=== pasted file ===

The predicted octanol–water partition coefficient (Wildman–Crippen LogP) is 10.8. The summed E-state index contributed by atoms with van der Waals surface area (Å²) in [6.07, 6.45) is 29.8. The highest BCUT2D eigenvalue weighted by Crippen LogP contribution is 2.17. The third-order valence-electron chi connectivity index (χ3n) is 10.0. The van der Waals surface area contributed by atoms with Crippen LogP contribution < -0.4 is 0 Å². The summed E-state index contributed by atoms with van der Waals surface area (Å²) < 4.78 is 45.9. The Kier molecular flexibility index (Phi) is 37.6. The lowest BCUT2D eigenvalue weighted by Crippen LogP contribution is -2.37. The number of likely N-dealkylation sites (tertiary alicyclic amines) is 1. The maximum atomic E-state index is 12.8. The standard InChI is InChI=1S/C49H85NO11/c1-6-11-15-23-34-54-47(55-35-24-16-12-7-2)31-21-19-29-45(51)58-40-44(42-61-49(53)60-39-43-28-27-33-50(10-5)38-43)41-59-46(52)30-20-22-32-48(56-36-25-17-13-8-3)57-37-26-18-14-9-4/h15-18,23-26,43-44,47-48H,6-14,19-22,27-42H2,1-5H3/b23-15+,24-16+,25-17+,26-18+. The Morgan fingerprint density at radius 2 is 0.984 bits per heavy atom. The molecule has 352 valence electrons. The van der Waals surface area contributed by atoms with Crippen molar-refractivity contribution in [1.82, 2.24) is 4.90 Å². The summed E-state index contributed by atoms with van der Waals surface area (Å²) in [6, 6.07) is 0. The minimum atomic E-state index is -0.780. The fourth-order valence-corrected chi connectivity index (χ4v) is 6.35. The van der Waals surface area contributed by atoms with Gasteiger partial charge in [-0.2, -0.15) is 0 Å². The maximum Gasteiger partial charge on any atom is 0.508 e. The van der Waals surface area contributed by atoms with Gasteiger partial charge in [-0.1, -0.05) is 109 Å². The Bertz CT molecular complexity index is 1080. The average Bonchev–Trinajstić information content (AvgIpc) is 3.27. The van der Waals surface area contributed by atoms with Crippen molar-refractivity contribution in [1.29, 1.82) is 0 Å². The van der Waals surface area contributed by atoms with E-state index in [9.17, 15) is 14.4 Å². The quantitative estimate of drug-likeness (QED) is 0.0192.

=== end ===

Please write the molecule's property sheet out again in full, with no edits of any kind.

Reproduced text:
The predicted octanol–water partition coefficient (Wildman–Crippen LogP) is 10.8. The summed E-state index contributed by atoms with van der Waals surface area (Å²) in [6.07, 6.45) is 29.8. The highest BCUT2D eigenvalue weighted by Crippen LogP contribution is 2.17. The third-order valence-electron chi connectivity index (χ3n) is 10.0. The van der Waals surface area contributed by atoms with Crippen LogP contribution < -0.4 is 0 Å². The summed E-state index contributed by atoms with van der Waals surface area (Å²) < 4.78 is 45.9. The Kier molecular flexibility index (Phi) is 37.6. The lowest BCUT2D eigenvalue weighted by Crippen LogP contribution is -2.37. The number of likely N-dealkylation sites (tertiary alicyclic amines) is 1. The maximum atomic E-state index is 12.8. The standard InChI is InChI=1S/C49H85NO11/c1-6-11-15-23-34-54-47(55-35-24-16-12-7-2)31-21-19-29-45(51)58-40-44(42-61-49(53)60-39-43-28-27-33-50(10-5)38-43)41-59-46(52)30-20-22-32-48(56-36-25-17-13-8-3)57-37-26-18-14-9-4/h15-18,23-26,43-44,47-48H,6-14,19-22,27-42H2,1-5H3/b23-15+,24-16+,25-17+,26-18+. The Morgan fingerprint density at radius 2 is 0.984 bits per heavy atom. The molecule has 352 valence electrons. The van der Waals surface area contributed by atoms with Crippen molar-refractivity contribution in [1.82, 2.24) is 4.90 Å². The summed E-state index contributed by atoms with van der Waals surface area (Å²) in [6, 6.07) is 0. The minimum atomic E-state index is -0.780. The fourth-order valence-corrected chi connectivity index (χ4v) is 6.35. The van der Waals surface area contributed by atoms with Gasteiger partial charge in [-0.2, -0.15) is 0 Å². The maximum Gasteiger partial charge on any atom is 0.508 e. The van der Waals surface area contributed by atoms with Gasteiger partial charge in [-0.1, -0.05) is 109 Å². The Bertz CT molecular complexity index is 1080. The average Bonchev–Trinajstić information content (AvgIpc) is 3.27. The van der Waals surface area contributed by atoms with Crippen molar-refractivity contribution in [1.29, 1.82) is 0 Å². The van der Waals surface area contributed by atoms with E-state index in [9.17, 15) is 14.4 Å². The quantitative estimate of drug-likeness (QED) is 0.0192.